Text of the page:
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Is your business model working?

You can't polish a turd, babe.

So it doesn't matter how snazzy your marketing is if your business model is a big pile of poo.

It's taken me a year of trial and error to get a business that works for me, now it brings in the cash I need and I work the hours that I want.


Rinse and Repeat

The way I run my business has now been tried and tested and streamlined so I can work with my clients, giving them a bespoke service, whilst my business ticks over in the background:

  • I know exactly what I'm offering and my services are specific

  • I know the turnaround time for each service

  • My pricing structure brings in the money I need

  • My qualifying and onboarding process is tight

  • I know my marketing strategy works and I have a plan if things go south

If you're keen to know if your business model checks all the boxes, I've created a step by step to help guide you through your business foundations, to see if there's anything you can improve.


Step by Step Business Model Guide

The key to your answers is to be honest with yourself and not what others (i.e. your target market or competitors) expect from you. You've started a business in something you are good at and you know there are enough people out there who will buy from you - but you've also started a business because you want to work for yourself, be your own boss and have a great work / life balance.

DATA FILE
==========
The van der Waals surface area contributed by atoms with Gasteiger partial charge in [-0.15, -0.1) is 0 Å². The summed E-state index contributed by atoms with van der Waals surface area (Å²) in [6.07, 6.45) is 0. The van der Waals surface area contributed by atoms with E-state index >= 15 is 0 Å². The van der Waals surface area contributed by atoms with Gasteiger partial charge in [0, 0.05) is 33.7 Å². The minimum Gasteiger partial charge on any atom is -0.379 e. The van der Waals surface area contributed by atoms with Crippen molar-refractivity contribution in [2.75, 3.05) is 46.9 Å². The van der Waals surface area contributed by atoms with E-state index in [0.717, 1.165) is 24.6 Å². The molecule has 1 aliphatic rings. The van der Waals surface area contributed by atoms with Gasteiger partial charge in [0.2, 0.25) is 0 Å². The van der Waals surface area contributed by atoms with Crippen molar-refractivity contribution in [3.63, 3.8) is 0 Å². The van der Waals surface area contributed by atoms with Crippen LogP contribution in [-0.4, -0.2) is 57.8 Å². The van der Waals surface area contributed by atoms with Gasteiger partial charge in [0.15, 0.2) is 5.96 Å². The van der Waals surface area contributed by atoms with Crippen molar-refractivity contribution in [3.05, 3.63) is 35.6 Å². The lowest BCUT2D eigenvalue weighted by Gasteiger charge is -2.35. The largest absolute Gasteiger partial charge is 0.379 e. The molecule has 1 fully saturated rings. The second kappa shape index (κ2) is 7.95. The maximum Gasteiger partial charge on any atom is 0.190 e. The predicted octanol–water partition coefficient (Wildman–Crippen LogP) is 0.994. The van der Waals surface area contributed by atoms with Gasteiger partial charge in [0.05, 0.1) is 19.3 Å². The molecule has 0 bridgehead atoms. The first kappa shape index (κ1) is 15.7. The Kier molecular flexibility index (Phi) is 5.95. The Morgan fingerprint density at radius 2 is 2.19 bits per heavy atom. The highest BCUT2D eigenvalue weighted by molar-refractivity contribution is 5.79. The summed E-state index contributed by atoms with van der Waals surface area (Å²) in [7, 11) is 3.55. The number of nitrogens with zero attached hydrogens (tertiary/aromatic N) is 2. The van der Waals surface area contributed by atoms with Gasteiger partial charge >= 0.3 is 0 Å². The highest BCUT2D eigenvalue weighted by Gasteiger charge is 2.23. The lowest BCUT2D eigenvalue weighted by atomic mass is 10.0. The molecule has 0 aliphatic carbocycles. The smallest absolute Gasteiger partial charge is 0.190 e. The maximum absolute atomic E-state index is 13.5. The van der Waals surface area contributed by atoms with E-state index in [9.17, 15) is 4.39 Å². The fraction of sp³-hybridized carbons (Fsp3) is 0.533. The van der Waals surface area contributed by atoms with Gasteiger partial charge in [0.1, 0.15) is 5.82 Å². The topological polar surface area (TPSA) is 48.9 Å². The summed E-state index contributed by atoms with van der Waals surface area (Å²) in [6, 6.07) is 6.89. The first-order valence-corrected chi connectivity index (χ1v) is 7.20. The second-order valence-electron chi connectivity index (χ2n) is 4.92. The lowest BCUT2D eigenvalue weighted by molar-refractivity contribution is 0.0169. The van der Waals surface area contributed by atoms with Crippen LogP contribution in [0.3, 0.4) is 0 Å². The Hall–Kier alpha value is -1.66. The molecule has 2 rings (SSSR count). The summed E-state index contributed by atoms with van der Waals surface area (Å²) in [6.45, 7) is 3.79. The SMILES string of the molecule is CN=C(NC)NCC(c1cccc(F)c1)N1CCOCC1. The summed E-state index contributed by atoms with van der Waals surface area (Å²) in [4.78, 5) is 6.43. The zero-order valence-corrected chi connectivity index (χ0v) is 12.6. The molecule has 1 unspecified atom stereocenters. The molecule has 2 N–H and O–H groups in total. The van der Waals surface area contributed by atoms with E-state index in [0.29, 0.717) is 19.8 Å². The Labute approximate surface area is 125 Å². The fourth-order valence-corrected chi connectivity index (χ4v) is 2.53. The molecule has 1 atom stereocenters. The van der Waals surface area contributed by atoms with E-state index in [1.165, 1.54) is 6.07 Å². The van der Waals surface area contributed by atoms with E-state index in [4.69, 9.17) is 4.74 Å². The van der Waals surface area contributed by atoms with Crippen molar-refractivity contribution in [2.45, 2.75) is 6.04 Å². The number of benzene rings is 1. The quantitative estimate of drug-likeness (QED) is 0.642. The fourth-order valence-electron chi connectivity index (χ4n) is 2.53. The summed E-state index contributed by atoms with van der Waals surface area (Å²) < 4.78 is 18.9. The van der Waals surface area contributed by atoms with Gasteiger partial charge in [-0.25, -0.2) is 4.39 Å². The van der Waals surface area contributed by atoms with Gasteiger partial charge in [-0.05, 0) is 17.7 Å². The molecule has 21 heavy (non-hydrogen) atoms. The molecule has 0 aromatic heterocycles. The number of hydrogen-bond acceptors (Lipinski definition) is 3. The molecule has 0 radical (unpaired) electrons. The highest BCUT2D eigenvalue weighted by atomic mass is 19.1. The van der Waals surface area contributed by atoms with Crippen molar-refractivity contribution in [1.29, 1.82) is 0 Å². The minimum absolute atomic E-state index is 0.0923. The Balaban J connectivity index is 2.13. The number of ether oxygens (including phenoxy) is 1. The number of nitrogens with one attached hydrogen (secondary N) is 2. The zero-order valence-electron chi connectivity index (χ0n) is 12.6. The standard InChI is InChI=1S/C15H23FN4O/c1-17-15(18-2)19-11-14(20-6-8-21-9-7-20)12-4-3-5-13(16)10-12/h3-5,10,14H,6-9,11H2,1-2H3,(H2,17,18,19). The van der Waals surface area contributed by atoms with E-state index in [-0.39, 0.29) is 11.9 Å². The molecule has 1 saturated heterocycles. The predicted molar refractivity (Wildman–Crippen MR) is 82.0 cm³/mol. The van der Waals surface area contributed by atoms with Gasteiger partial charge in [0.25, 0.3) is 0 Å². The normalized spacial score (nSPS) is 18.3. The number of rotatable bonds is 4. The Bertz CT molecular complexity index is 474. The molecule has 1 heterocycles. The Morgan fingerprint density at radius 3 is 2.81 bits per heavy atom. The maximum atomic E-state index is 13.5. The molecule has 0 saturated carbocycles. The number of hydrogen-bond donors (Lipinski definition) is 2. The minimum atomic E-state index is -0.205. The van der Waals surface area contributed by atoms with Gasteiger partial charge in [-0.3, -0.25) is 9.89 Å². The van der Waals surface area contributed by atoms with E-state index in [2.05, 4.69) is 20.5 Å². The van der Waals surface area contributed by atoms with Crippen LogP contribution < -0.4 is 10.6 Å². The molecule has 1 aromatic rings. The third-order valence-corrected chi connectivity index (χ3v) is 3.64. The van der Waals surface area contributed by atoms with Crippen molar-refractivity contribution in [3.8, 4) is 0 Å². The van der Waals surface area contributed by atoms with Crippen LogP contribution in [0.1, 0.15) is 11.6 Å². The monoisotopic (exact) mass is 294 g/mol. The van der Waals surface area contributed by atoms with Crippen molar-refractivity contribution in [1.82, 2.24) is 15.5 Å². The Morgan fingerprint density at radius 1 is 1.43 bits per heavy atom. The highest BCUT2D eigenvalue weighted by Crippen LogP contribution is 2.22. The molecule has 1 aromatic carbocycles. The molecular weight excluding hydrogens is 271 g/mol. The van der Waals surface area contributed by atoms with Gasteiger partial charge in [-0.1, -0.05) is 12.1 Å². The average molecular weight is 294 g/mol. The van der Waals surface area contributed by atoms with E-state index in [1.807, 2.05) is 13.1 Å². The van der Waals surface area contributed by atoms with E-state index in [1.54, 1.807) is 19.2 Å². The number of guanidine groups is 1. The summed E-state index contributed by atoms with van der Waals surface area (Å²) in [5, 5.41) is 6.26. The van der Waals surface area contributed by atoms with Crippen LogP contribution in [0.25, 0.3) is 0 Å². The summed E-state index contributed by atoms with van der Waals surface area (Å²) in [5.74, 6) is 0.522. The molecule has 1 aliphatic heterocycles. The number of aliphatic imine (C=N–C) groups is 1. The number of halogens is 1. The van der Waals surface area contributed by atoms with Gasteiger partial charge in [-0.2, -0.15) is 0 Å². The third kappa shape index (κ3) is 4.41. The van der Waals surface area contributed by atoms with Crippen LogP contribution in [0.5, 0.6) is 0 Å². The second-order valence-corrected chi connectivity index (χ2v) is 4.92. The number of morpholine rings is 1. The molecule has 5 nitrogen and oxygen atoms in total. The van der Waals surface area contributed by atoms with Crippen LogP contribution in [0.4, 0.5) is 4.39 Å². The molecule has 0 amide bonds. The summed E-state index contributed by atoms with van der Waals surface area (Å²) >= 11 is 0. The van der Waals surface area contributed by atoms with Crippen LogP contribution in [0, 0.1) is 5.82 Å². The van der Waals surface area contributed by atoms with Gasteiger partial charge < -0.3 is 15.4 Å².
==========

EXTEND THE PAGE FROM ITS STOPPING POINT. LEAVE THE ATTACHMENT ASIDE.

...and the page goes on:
It's your business, so how do you want to run it.

1. How many hours do you want to work per day / week?

Think about how you want to live your life now you run your own business: what does a month in the life of you look like?

Take into consideration your hobbies, self care, days off and other life commitments, then decide how these will fit in and around your work.

2. How much money do you want to make per month?

List each of the following in detail to create your monthly financial target:

  • What are your monthly outgoings? i.e. bills

  • What are your nice-to-haves? i.e. beauty appointments

  • What are you saving for? i.e. a holiday or a house

3. What does your business offer?

List each of your individual services and / or products:

  • Name of service / product

  • Summary of what the service / product is

  • Features of service / product (what is does it do)